Short Squeeze Activity: New Players, Same Game, Different Results

This article explains all things short stock-related and looks at those companies that have followed in the footsteps of GameStop GME whose stock went parabolic back in January, 2021.

Short squeezes will remain a big story in the financial news media until heavily shorted stocks that have been pushed up by individual investors connected through social media sites such as Reddit's WallStreetBets come crashing back to earth.

Why Do Speculators 'Short' Stocks?

When someone shorts a stock, they’re trying to sell something that they don’t actually own because they think they can make money later by buying it back at a lower price.

How Do You Short A Stock?

If you believe a stock’s value will increase over time, you want to buy it and hold it, which is known as taking a “long” position but, if you anticipate that a stock’s price will decrease, you could take a “short” position. To do this, you would:

  • borrow shares of the stock and sell them to another investor (even though you don’t own them).
    • If you can sell the stock to someone else for a higher price than what it will cost you to purchase the shares from the original owner to cover your borrowing, you will profit from short-selling.
    • If the stock’s price keeps rising, though, the short seller will have to rebuy the borrowed shares at a higher price than they sold the shares for.

red and blue light streaks

Photo by Maxim Hopman on Unsplash

What is Short Volume?

When a speculator makes a short sale, they do so with the belief that a security will decline in price.

  • If the short sale volume increases as a percentage of the total volume, then that suggests a bearish (negative) sentiment by the market.
  • If short sale volume decreases as a percentage of total volume, then that suggests a bullish (positive) sentiment.

When the total number of short shares traded on the major U.S. markets each day are divided by the total shares traded each day you get the Short Volume Ratio for the day. That lets you know how bearish (negative) or bullish (positive) the market is that day.

What Is Short Interest?

Short interest is the number of shares that have been sold short but have not yet been covered or closed out and is expressed either as:

  • a percentage, i.e. the number of shorted shares divided by the number of shares outstanding,
  • or in dollars, i.e. the amount of dollars being shorted are divided by the company's market capitalization.

Short interest does not forecast long-term price performance very well, although, during a cycle of short squeezes, it is a highly coveted data point as it has traditionally been viewed as an indicator of market sentiment.

What’s a Short Squeeze?

A short squeeze is when there is strong demand for a stock that also has a lot of short-sellers that forces short sellers to buy the stock in an attempt to cut their losses. When this happens - when both the long buyers and the short sellers are buying - it drives the price up even further.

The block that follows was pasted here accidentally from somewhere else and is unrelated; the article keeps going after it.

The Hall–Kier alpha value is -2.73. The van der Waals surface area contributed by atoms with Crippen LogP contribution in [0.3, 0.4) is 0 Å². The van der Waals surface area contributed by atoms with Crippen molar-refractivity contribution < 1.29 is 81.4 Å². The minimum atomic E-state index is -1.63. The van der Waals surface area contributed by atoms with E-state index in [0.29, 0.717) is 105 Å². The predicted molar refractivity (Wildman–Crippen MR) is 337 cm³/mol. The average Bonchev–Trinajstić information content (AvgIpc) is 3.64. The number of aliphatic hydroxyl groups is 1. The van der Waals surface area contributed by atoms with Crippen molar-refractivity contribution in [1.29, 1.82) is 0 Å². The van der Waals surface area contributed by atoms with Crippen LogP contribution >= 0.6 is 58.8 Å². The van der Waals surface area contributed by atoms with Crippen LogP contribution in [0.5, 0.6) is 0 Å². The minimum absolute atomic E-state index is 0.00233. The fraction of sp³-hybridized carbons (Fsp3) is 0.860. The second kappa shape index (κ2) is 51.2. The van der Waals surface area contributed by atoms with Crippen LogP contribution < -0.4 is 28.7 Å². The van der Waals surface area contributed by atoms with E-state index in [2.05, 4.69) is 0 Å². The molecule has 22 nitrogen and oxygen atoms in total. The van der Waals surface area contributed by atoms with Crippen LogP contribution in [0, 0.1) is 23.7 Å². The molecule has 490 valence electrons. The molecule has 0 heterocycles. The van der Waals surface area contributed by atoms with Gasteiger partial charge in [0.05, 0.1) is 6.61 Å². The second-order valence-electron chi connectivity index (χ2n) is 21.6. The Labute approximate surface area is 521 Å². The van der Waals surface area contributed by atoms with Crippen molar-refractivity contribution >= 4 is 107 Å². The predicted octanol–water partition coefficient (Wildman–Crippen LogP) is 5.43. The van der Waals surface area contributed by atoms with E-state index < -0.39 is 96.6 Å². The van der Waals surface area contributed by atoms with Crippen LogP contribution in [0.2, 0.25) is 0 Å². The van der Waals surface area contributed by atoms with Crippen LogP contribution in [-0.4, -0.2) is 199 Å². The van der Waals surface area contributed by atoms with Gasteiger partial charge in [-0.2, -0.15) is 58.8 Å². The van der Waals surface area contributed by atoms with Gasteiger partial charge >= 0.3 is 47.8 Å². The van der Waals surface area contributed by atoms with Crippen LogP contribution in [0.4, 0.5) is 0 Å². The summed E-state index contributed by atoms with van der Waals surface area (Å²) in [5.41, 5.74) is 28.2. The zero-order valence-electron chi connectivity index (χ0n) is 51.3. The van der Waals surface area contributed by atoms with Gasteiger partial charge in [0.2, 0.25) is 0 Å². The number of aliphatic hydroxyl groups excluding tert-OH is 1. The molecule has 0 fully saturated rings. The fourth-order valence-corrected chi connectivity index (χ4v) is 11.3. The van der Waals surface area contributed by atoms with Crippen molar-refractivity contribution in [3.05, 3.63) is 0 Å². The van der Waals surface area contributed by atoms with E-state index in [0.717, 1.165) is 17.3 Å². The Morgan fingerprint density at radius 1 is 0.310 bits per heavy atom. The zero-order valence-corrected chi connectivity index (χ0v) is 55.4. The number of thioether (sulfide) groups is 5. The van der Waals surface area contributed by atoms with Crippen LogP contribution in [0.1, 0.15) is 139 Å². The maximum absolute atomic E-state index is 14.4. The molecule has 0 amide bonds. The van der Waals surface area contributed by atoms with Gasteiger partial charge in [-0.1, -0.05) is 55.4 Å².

A percentage of short-sales to total shares available for trading of 30% or more is considered outrageously high and below is a list of such stocks in descending order:

  1. Cortexyme (CRTX): 54.3% short interest as a % of shares outstanding
  2. Blink Charging (BLNK): 39.4%
  3. Gogo (GOGO): 37.1%
  4. Beyond Meat (BYND): 37.0%
  5. Lemonade (LMND): 35.7%
  6. Intercept (ICPT): 35.5%
  7. Cassava Sciences (SAVA): 34.8%
  8. Arcimoto (FUV): 34.1%
  9. Beam Global (BEEM): 33.9%
  10. Arch Resources (ARCH): 31.9%
  11. Big 5 Sporting Goods (BGFV): 31.4%
  12. Citi Trends (CTRN): 30.4%
  13. SmileDirectClub (SDC): 30.3%
  14. iStar (STAR): 30.2%
  15. Bed Bath & Beyond (BBBY): 30.0%


In Summary

The big players have shorted the above stocks (and many more with much less than the 30% of short-sales to total shares available for trading criteria used in this article) with the full expectation that the price of these stocks will drop in price going forward and that they will eventually reap major profits as a result.

The small retail investors' actions, on the other hand, are intended to make these large institutions and billionaire speculators regret their decisions by driving the stock prices of these stocks higher. This requires the short sellers to cover their bets thereby resulting in serious financial losses for the short sellers and serious financial gains for the "short stoppers".

This particular attempt at a short squeeze by the small retail investors of the big players, i.e., to drive the price of the various stocks DOWN in price, which began in early November, 2021, has failed miserably to date. Of the 15 stocks discussed in this article ALL but one of the stocks have fallen by -46.8%, on average, since early November. Only Arch Resources has advanced and then, only by a meagre 7%!

With one-click trading apps like RobinHood (HOOD), and others such as Public and WeBull, trading in and out of high short interest stocks can feel like a video game, but it is anything but. Investing shouldn't feel like a game. At the end of February I will begin presenting the activity of the above mentioned 15 stocks, called the Short Squeeze Index, on a weekly basis.

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